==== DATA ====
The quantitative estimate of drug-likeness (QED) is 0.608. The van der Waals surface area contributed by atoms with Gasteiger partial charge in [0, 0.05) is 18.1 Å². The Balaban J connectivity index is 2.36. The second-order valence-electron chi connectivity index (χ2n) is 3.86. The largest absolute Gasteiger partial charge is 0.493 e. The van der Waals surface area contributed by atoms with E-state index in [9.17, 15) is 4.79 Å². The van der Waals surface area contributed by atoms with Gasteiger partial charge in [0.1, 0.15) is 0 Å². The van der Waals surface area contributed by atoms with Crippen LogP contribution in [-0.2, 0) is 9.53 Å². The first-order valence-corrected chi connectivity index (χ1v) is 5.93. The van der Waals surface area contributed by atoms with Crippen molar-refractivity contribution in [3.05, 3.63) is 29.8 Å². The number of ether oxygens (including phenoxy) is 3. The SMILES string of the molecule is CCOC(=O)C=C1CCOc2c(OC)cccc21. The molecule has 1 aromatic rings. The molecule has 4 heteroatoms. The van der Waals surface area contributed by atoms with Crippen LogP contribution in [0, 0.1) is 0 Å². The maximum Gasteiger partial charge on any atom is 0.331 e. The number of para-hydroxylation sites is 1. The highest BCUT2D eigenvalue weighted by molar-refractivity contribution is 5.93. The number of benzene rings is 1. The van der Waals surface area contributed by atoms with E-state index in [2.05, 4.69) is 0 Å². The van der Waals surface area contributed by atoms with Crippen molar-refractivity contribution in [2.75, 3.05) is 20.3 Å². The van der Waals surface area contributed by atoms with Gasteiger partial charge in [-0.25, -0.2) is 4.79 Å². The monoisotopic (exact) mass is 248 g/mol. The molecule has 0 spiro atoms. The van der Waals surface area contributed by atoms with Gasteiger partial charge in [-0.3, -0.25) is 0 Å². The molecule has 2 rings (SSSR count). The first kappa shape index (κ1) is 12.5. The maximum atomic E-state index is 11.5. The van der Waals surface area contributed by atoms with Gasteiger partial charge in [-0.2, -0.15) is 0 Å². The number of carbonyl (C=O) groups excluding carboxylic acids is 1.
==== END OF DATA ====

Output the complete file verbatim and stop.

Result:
The quantitative estimate of drug-likeness (QED) is 0.608. The van der Waals surface area contributed by atoms with Gasteiger partial charge in [0, 0.05) is 18.1 Å². The Balaban J connectivity index is 2.36. The second-order valence-electron chi connectivity index (χ2n) is 3.86. The largest absolute Gasteiger partial charge is 0.493 e. The van der Waals surface area contributed by atoms with E-state index in [9.17, 15) is 4.79 Å². The van der Waals surface area contributed by atoms with Gasteiger partial charge in [0.1, 0.15) is 0 Å². The van der Waals surface area contributed by atoms with Crippen LogP contribution in [-0.2, 0) is 9.53 Å². The first-order valence-corrected chi connectivity index (χ1v) is 5.93. The van der Waals surface area contributed by atoms with Crippen molar-refractivity contribution in [3.05, 3.63) is 29.8 Å². The number of ether oxygens (including phenoxy) is 3. The SMILES string of the molecule is CCOC(=O)C=C1CCOc2c(OC)cccc21. The molecule has 1 aromatic rings. The molecule has 4 heteroatoms. The van der Waals surface area contributed by atoms with Crippen LogP contribution in [0, 0.1) is 0 Å². The maximum Gasteiger partial charge on any atom is 0.331 e. The number of para-hydroxylation sites is 1. The highest BCUT2D eigenvalue weighted by molar-refractivity contribution is 5.93. The number of benzene rings is 1. The van der Waals surface area contributed by atoms with E-state index in [2.05, 4.69) is 0 Å². The van der Waals surface area contributed by atoms with Crippen molar-refractivity contribution in [2.75, 3.05) is 20.3 Å². The van der Waals surface area contributed by atoms with Gasteiger partial charge in [-0.25, -0.2) is 4.79 Å². The monoisotopic (exact) mass is 248 g/mol. The molecule has 0 spiro atoms. The van der Waals surface area contributed by atoms with Gasteiger partial charge in [-0.3, -0.25) is 0 Å². The molecule has 2 rings (SSSR count). The first kappa shape index (κ1) is 12.5. The maximum atomic E-state index is 11.5. The van der Waals surface area contributed by atoms with Gasteiger partial charge in [-0.2, -0.15) is 0 Å². The number of carbonyl (C=O) groups excluding carboxylic acids is 1.